• Campaigning for sustainable agriculture by encouraging socially and ecologically responsible farming practices.









































The Royal Society for the Prevention of Cruelty to Animals (RSPCA) is a charity operating in England and Wales that promotes animal welfare. In 2012, the RSPCA investigated 150,833 cruelty complaints.It is the oldest and largest animal welfare organisation in the world and is one of the largest charities in the UK, with 1,453 employees (as of 2009). The organisation also does international outreach work across Europe, Africa and Asia.

The charity's work has inspired the creation of similar groups in other jurisdictions, starting with the Ulster Society for the Prevention of Cruelty to Animals (founded in 1836), and including the Scottish Society for Prevention of Cruelty to Animals (1839), the Dublin Society for the Prevention of Cruelty to Animals (1840), the American Society for the Prevention of Cruelty to Animals (1866), the Royal New Zealand Society for the Prevention of Cruelty to Animals(1882), and various groups which eventually came together as the Royal Society for the Prevention of Cruelty to Animals Australia (1981), the Society for the Prevention of Cruelty to Animals (Hong Kong) (1997) - formerly known as the Royal Society for the Prevention of Cruelty to Animals (Hong Kong) (1903-1997).

The RSPCA is funded primarily by voluntary donations. In 2012, RSPCA total income was £132,803,000, total expenditure was £121,464,000.Its patron is Queen Elizabeth II.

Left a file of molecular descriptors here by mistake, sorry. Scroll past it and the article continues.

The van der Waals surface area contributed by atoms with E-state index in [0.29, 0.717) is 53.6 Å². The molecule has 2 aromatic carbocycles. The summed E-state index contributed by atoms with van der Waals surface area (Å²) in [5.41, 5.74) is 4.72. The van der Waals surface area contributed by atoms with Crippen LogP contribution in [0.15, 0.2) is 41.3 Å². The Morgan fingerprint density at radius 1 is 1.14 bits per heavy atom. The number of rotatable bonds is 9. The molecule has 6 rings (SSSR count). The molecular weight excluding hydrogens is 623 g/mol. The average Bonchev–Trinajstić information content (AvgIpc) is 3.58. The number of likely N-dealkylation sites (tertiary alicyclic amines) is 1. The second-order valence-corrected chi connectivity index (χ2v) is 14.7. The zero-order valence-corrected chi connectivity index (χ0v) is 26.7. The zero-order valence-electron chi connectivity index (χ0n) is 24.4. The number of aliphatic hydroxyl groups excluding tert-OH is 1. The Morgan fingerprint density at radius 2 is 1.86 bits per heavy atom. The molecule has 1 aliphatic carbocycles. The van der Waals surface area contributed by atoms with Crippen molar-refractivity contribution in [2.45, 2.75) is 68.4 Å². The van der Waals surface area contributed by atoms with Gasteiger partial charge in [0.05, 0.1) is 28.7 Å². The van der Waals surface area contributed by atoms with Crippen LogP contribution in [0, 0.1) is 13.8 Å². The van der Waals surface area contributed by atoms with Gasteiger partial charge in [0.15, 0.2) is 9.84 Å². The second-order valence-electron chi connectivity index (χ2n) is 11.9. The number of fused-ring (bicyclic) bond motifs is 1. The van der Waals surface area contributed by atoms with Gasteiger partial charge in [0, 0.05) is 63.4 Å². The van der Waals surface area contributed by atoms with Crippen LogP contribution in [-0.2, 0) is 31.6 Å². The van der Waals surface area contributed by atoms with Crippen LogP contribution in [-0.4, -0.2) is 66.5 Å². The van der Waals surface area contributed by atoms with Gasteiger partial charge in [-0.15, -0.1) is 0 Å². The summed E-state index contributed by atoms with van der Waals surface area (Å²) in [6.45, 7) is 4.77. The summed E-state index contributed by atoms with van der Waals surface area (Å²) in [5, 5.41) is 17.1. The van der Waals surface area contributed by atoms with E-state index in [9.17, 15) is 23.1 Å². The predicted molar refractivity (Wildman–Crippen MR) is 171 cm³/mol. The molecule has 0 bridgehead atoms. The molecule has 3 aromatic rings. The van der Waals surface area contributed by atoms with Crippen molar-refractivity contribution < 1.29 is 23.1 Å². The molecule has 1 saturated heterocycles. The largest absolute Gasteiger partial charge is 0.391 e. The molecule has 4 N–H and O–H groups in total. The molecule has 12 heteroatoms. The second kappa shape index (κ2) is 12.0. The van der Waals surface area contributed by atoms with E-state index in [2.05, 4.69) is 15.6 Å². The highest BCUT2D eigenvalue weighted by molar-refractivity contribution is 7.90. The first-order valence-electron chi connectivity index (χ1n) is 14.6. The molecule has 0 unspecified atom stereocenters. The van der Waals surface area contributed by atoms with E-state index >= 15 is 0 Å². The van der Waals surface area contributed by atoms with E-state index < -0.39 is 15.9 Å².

The organisation was founded in 1824 (without the "royal" prefix) as the Society for the Prevention of Cruelty to Animals; it was established by a group of 22 reformers led by Richard Martin MPWilliam Wilberforce MP, and the Reverend Arthur Broome in "Old Slaughter's Coffee House", St Martin's Lane, near the Strand. The foundation is marked by a plaque on the modern day building at 77-78 St Martin's Lane.

The society was the first animal welfare charity to be founded in the world. In 1824 it brought sixty three offenders before the courts.It was granted its royal status by Queen Victoria in 1840 to become the Royal Society for the Prevention of Cruelty to Animals, as it is today.In the late 1830s the society began the tradition of the RSPCA inspector, which is the image best known of the organisation today.

The RSPCA lobbied Parliament throughout the nineteenth century, resulting in a number of new laws. The Cruelty to Animals Act 1835 amended Martin's Act and outlawed baiting. In 1876 the Cruelty to Animals Act was passed to control animal experimentation. In 1911 Parliament passed Sir George Greenwood's Animal Protection Act.

Since that time the RSPCA has continued to play an active role, both in the creation of animal welfare legislation and in its enforcement. An important recent new law has been the Animal Welfare Act 2006.

RSPCA centres, hospitals and branches operate throughout England and Wales. In 2012 RSPCA centres and branches assisted and rehomed 55,459 animals.

In 2013 the society owned four animal hospitals, BirminghamGreater ManchesterPutney (south London) and the Harmsworth Memorial Hospital in Holloway (north London), and a number of clinics which provide treatments to those who could not otherwise afford it, neuter animals and accept animals from the RSPCA inspectorate.

RSPCA animal centres deal with a wide range of injured and rescued animals, working alongside its inspectorate, volunteers, and others to ensure that each animal is found a new home.

In 2013 the Society had four wildlife centres at East Winch (Norfolk), West Hatch (Somerset), Stapeley Grange (Cheshire) and Mallydams Wood (East Sussex), which provide treatment to sick, injured and orphaned wild animals to maximise their chances of a successful return to the wild.

The RSPCA is a registered charity (no. 219099) that relies on donations from the public. The RSPCA states that its mission as a charity is, by all lawful means, to prevent cruelty, promote kindness to and alleviate suffering of animals.